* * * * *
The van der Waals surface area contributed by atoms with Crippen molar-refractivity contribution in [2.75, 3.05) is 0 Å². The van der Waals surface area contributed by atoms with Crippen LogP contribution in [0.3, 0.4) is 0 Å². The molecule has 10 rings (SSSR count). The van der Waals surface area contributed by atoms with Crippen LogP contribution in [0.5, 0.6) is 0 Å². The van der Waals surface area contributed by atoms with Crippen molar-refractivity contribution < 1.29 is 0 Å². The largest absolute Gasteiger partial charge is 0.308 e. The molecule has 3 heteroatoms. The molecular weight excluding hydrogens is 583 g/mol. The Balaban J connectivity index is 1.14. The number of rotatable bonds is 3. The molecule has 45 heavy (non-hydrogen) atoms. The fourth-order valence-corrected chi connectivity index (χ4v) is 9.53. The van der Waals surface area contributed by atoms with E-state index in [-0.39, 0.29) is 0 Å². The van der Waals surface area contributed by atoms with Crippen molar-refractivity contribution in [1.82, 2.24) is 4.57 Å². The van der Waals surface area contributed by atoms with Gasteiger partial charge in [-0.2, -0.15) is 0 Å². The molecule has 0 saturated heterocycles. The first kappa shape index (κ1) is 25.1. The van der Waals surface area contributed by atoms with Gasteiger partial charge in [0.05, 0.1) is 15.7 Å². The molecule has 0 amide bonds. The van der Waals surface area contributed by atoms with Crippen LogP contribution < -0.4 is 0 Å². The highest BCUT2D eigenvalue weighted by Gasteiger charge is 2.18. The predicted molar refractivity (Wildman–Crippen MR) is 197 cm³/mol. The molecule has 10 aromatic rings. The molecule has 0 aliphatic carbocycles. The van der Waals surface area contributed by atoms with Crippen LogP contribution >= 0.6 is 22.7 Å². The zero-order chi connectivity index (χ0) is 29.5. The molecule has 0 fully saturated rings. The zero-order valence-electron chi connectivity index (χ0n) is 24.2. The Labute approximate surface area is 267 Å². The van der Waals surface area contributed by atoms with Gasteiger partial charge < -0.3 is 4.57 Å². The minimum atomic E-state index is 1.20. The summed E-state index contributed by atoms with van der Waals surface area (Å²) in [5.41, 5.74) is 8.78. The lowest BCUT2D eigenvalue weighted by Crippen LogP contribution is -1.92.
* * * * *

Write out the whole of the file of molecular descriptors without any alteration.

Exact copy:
The van der Waals surface area contributed by atoms with Crippen molar-refractivity contribution in [2.75, 3.05) is 0 Å². The van der Waals surface area contributed by atoms with Crippen LogP contribution in [0.3, 0.4) is 0 Å². The molecule has 10 rings (SSSR count). The van der Waals surface area contributed by atoms with Crippen LogP contribution in [0.5, 0.6) is 0 Å². The van der Waals surface area contributed by atoms with Crippen molar-refractivity contribution < 1.29 is 0 Å². The largest absolute Gasteiger partial charge is 0.308 e. The molecule has 3 heteroatoms. The molecular weight excluding hydrogens is 583 g/mol. The Balaban J connectivity index is 1.14. The number of rotatable bonds is 3. The molecule has 45 heavy (non-hydrogen) atoms. The fourth-order valence-corrected chi connectivity index (χ4v) is 9.53. The van der Waals surface area contributed by atoms with E-state index in [-0.39, 0.29) is 0 Å². The van der Waals surface area contributed by atoms with Crippen molar-refractivity contribution in [1.82, 2.24) is 4.57 Å². The van der Waals surface area contributed by atoms with Gasteiger partial charge in [-0.2, -0.15) is 0 Å². The molecule has 0 saturated heterocycles. The first kappa shape index (κ1) is 25.1. The van der Waals surface area contributed by atoms with Gasteiger partial charge in [0.05, 0.1) is 15.7 Å². The molecule has 0 amide bonds. The van der Waals surface area contributed by atoms with Crippen LogP contribution < -0.4 is 0 Å². The highest BCUT2D eigenvalue weighted by Gasteiger charge is 2.18. The predicted molar refractivity (Wildman–Crippen MR) is 197 cm³/mol. The molecule has 10 aromatic rings. The molecule has 0 aliphatic carbocycles. The van der Waals surface area contributed by atoms with Crippen LogP contribution >= 0.6 is 22.7 Å². The zero-order chi connectivity index (χ0) is 29.5. The molecule has 0 fully saturated rings. The zero-order valence-electron chi connectivity index (χ0n) is 24.2. The Labute approximate surface area is 267 Å². The van der Waals surface area contributed by atoms with Gasteiger partial charge < -0.3 is 4.57 Å². The minimum atomic E-state index is 1.20. The summed E-state index contributed by atoms with van der Waals surface area (Å²) in [5.41, 5.74) is 8.78. The lowest BCUT2D eigenvalue weighted by Crippen LogP contribution is -1.92.